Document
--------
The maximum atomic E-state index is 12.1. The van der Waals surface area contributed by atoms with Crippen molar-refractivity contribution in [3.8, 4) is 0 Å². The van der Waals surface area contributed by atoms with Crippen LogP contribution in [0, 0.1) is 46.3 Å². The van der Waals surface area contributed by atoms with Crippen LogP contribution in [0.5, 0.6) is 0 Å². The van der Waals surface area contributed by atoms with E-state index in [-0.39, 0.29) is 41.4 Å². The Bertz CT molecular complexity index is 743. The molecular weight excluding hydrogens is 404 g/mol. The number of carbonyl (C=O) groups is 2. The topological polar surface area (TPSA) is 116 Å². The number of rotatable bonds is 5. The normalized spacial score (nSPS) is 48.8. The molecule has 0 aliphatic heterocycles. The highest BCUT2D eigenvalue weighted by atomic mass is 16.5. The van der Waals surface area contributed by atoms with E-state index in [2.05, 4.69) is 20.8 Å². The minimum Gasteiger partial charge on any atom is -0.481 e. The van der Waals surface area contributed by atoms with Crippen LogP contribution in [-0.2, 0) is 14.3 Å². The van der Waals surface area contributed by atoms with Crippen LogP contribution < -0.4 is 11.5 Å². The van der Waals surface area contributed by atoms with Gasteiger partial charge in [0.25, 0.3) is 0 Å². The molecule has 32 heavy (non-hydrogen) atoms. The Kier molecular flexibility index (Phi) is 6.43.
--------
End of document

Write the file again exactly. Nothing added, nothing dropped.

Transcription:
The maximum atomic E-state index is 12.1. The van der Waals surface area contributed by atoms with Crippen molar-refractivity contribution in [3.8, 4) is 0 Å². The van der Waals surface area contributed by atoms with Crippen LogP contribution in [0, 0.1) is 46.3 Å². The van der Waals surface area contributed by atoms with Crippen LogP contribution in [0.5, 0.6) is 0 Å². The van der Waals surface area contributed by atoms with E-state index in [-0.39, 0.29) is 41.4 Å². The Bertz CT molecular complexity index is 743. The molecular weight excluding hydrogens is 404 g/mol. The number of carbonyl (C=O) groups is 2. The topological polar surface area (TPSA) is 116 Å². The number of rotatable bonds is 5. The normalized spacial score (nSPS) is 48.8. The molecule has 0 aliphatic heterocycles. The highest BCUT2D eigenvalue weighted by atomic mass is 16.5. The van der Waals surface area contributed by atoms with E-state index in [2.05, 4.69) is 20.8 Å². The minimum Gasteiger partial charge on any atom is -0.481 e. The van der Waals surface area contributed by atoms with Crippen LogP contribution in [-0.2, 0) is 14.3 Å². The van der Waals surface area contributed by atoms with Crippen LogP contribution < -0.4 is 11.5 Å². The van der Waals surface area contributed by atoms with Gasteiger partial charge in [0.25, 0.3) is 0 Å². The molecule has 32 heavy (non-hydrogen) atoms. The Kier molecular flexibility index (Phi) is 6.43.